Francis of Assisi, who founded the Catholic Church’s Franciscan Order and became a saint after his death, began the Christmas tradition of caroling (singing joyful songs to celebrate the holiday) in the 1200s. Before that time, people had listened to priests sing solemn Christmas hymns during formal church services, but Francis wanted people to be able to express their joy at Christmas by singing simple songs themselves -- wherever they happened to be, such as in their own homes or even while walking around outside.
The Bible records that on the first Christmas, an angel appeared to announce the birth of Jesus Christ and tell people where to find the infant Jesus. Then, it says in Luke 2:13-14: "Suddenly a great company of the heavenly host appeared with the angel, praising God and saying, 'Glory to God in the highest heaven, and on earth peace to those on whom his favor rests.'" Francis hoped that if people sang joyful praise songs to God at Christmas -- just as angels praised God on the first Christmas -- then people would focus their attention on what Francis said was the miraculous meaning of the holiday: God visiting Earth in the flesh to save people from their sins and reconcile them to him.
Francis also wanted to present the Christmas story in a way that ordinary people could best understand. Priests had been singing formal Christmas hymns in church worship services since 129 A.D., when a bishop called for a song called “Angel’s Hymn” to be featured in a Mass in Rome, Italy. However, the Christmas hymns that the priests sung were in the Latin, which wasn’t a commonly spoken language. Francis decided to add religious lyrics to popular tunes of his time, creating the style of song called a Christmas carol. The word “carol” derives from the French word “caroler,” which means “dancing around in a circle.” It refers to the pagan tradition of people dancing around in a circle during the Winter Solstice, expressing their joy and gratitude for being able to enter another year of life. Francis wanted people to express their joy in Christ in a similar, uninhibited style.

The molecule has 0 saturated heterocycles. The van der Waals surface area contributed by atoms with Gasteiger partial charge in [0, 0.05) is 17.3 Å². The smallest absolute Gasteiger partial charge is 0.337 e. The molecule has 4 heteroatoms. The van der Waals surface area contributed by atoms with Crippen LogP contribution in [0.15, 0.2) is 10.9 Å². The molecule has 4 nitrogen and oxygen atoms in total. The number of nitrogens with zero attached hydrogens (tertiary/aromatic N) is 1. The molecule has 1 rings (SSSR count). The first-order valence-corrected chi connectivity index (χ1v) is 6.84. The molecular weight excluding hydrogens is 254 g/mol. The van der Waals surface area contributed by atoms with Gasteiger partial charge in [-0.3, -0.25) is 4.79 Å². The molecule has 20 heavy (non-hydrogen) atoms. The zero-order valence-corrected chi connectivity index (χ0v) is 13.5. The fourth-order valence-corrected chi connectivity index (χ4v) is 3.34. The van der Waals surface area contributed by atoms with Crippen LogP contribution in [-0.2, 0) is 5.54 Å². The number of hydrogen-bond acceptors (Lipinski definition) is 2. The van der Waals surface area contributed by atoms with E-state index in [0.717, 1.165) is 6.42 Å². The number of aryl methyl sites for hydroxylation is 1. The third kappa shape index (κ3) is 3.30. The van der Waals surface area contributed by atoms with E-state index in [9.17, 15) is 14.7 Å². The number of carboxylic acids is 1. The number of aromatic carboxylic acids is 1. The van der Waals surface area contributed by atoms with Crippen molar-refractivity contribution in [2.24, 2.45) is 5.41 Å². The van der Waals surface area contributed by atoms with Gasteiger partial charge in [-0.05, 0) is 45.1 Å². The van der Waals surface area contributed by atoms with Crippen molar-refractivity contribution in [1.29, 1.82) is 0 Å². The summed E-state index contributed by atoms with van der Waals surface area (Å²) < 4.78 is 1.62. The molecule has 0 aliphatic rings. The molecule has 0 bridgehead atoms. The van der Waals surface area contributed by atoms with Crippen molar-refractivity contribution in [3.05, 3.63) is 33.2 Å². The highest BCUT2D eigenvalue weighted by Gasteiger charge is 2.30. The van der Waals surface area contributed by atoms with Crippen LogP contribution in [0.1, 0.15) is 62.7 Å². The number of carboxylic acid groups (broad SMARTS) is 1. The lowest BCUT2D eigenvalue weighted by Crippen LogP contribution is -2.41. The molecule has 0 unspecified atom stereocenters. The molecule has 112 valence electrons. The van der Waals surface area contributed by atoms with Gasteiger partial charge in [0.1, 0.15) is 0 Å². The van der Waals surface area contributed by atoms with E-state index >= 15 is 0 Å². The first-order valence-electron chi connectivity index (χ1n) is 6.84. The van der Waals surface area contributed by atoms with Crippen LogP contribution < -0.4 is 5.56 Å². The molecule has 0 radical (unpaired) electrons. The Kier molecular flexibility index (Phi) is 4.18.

Around the same time that Francis set up the first nativity scene to celebrate Christmas in Italy 1223, he decided to write a song called “Psalmus in Nativitate” for people to sing at Christmas. The song, while written in Latin so it could be sung during Mass, featured music that was more similar to popular pagan tunes that to traditional hymns.
“Psalmus in Nativitate” became the first song to be considered a Christmas carol. It proved so popular that it inspired many other people to write Christmas carols, and soon, Christmas caroling became a tradition throughout Italy, Europe, and then throughout the world.
People would usually sing Christmas carols at first during nativity plays staged at live nativity scenes, while walking or dancing through the streets of their towns, or in their homes. Wandering minstrels sang Christmas carols during the Middle Ages as they traveled from community to community. Later, people started singing Christmas carols at civic events, and in church along with formal hymns. They also formed caroling groups to walk from home to home in neighborhoods, singing Christmas carols for people at their doors. People who enjoyed carolers’ performances would often respond by giving them refreshments such as Christmas cookies or hot cider in return.
Most Christmas carols featured lyrics that told the Christmas story, just like Francis’ original carol did. Popular religious carols included "Silent Night" and "Hark! The Herald Angels Sing". But by the 19th century, secular Christmas carols such as "Jingle Bells" and "Deck the Halls" had also become popular.
Christmas caroling continues to be a popular tradition worldwide throughout the month of December (when Christians celebrate Advent and Christmas). Besides live performances, Christmas carols are also now recorded by popular musicians and broadcast to listeners through the radio or Internet.
The next time you hear or sing a Christmas carol, think of the man who started this beloved tradition: Saint Francis of Assisi, who wanted people to express their faith in Christ joyfully.